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Sherlock | Four Corner Opposition

Alright, so now that we've discussed what four-corner opposition is and it's function in planning a story, let's apply it to some examples.

One of my favorite and most rewatched series from the last decade has been BBC's Sherlock. Masterful storytelling, never more in than in those first few seasons, and never more than in that first episode when we meet Jon Watson and Sherlock Holmes.

So let's look at our Four Corner Opposition as it relates to Sherlock: A Study in Pink.

As a reminder, this tool helps us keep conflict and points of view consistent, but also helps us relay the theme of the piece.

The lines between these squares act kind of like mirrors. The characters on the other side of the mirror from each other are similar, but different. They're reflections of each other, not copies. The thing they have in common is how they are the same, but the thing that they differ on is what makes them opposite.

For Sherlock, he identifies many times with the serial killer Cabbie (who is actually named Jeff Hope, but that's never uttered on-screen, so we'll stick with 'The Cabbie' here). He identifies and admires him several times when trying to figure out who he is, and then, once in his cab, he and the Cabbie share a moment where they confide in how hard it is existing in a world with all these dull, stupid people. So they definitely have something in common, and they're using the well-worn trope from crime fiction of "we're not so different, you and I." Red Dragon by Thomas Harris does this quite well, the idea that the hero detective and sadistic killer are mirror reflections of each other, the same only but for one difference. Again, when you see this done, what you are seeing is the four-corner opposition stated outright.

So it would be easy to label this line with the both of them on it "Geniuses" and move on, but that doesn't quite work, because you want to opposing item to be equal and opposite. If Sherlock and the Cabbie take up the two "Genius Column" slots... does that make Jon Watson dumb? Not that there's anything wrong with having dumb characters, but, Watson isn't one. Simple? Sure. Direct? Of course. Dumb? Definitely not.

So instead of "Genius," let's take a line from the show. In this first episode, Detective Inspector LeStrade very pointedly says of Sherlock: "He's a great man, and if we're all very lucky, one day he'll be a good one." This sentiment is echoed in the final episode of the series, when LeStrade calls him a Good Man, finally, implying a story-arc to the series that transforms Sherlock from Great Man into a Good one.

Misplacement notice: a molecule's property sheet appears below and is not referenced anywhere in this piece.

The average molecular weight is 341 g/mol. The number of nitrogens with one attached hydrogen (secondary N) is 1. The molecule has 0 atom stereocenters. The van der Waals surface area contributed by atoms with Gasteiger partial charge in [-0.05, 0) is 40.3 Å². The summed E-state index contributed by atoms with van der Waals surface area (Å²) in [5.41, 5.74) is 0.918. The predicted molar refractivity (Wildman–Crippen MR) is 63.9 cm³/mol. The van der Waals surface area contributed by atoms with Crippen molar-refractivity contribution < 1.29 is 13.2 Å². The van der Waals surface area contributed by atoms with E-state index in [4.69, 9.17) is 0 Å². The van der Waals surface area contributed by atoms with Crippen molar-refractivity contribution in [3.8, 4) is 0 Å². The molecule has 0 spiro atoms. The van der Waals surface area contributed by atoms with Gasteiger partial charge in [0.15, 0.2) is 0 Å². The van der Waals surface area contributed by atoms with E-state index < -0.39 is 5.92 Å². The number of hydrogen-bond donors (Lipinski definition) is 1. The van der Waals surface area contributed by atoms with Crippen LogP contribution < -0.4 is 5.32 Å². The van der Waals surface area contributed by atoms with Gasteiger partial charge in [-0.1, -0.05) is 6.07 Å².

So instead of using the term "Genius," let's use the term "Great Men," and then the opposing column can be "Good Men." We also like this because it drives home the distinction the show itself tries to make: 'Great' does not equal 'Good.' 'Good' is positive, while 'Great' can be positive or negative. Think of all the dictators in history called 'Great and Terrible.'

So across the top we have Good Men vs Great Men, excellent. Those are out columns (there's no distinction between columns and rows, I just happened to fill those in first). Now for our rows, let's look at what else the show has to say and what characters are already in play.

So we have The Cabbie and Sherlock aligned as Great Men, that's how they're the same... how are they different? Moreover, we have Watson as a Good Man... but is he more like the Cabbie, or more like Sherlock? And who fills the empty space of "being a Good Man but not a Great One" alongside Watson?

We have one of our answers from inside the text. Sherlock himself compares The Cabbie to Watson when they're in the cab together, on their way to Sherlock's possible murder. The Cabbie and Watson never actually share screen time together, but in Sherlock's assessment of the men, we see how they differed.

Quote: "No. No, there’s something else. You haven’t killed four people because you’re bitter. Bitterness is a paralytic - love is a much more vicious motivator. Somehow, this is about your children."